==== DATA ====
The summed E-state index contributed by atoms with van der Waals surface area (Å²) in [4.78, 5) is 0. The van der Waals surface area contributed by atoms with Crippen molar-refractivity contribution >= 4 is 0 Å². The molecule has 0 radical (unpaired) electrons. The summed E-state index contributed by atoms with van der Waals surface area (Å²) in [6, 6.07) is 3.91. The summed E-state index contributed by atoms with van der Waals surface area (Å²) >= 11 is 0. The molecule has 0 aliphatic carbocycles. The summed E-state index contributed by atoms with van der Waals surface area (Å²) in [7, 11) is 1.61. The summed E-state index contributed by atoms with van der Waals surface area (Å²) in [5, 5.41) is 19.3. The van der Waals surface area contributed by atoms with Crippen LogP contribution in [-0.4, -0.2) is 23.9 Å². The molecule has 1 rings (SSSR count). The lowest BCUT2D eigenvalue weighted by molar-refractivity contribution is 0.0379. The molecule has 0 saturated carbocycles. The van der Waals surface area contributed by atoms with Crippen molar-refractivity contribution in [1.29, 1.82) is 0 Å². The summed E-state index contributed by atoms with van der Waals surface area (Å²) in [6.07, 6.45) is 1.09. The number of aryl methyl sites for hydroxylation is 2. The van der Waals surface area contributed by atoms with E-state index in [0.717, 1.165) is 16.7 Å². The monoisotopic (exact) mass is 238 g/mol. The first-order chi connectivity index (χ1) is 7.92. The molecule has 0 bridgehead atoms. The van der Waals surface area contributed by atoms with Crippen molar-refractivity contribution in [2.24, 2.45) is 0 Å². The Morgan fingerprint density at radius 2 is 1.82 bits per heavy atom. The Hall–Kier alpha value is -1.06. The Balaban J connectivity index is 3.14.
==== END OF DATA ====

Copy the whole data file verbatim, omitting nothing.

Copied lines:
The summed E-state index contributed by atoms with van der Waals surface area (Å²) in [4.78, 5) is 0. The van der Waals surface area contributed by atoms with Crippen molar-refractivity contribution >= 4 is 0 Å². The molecule has 0 radical (unpaired) electrons. The summed E-state index contributed by atoms with van der Waals surface area (Å²) in [6, 6.07) is 3.91. The summed E-state index contributed by atoms with van der Waals surface area (Å²) >= 11 is 0. The molecule has 0 aliphatic carbocycles. The summed E-state index contributed by atoms with van der Waals surface area (Å²) in [7, 11) is 1.61. The summed E-state index contributed by atoms with van der Waals surface area (Å²) in [5, 5.41) is 19.3. The van der Waals surface area contributed by atoms with Crippen LogP contribution in [-0.4, -0.2) is 23.9 Å². The molecule has 1 rings (SSSR count). The lowest BCUT2D eigenvalue weighted by molar-refractivity contribution is 0.0379. The molecule has 0 saturated carbocycles. The van der Waals surface area contributed by atoms with Crippen molar-refractivity contribution in [1.29, 1.82) is 0 Å². The summed E-state index contributed by atoms with van der Waals surface area (Å²) in [6.07, 6.45) is 1.09. The number of aryl methyl sites for hydroxylation is 2. The van der Waals surface area contributed by atoms with E-state index in [0.717, 1.165) is 16.7 Å². The monoisotopic (exact) mass is 238 g/mol. The first-order chi connectivity index (χ1) is 7.92. The molecule has 0 bridgehead atoms. The van der Waals surface area contributed by atoms with Crippen molar-refractivity contribution in [2.24, 2.45) is 0 Å². The Morgan fingerprint density at radius 2 is 1.82 bits per heavy atom. The Hall–Kier alpha value is -1.06. The Balaban J connectivity index is 3.14.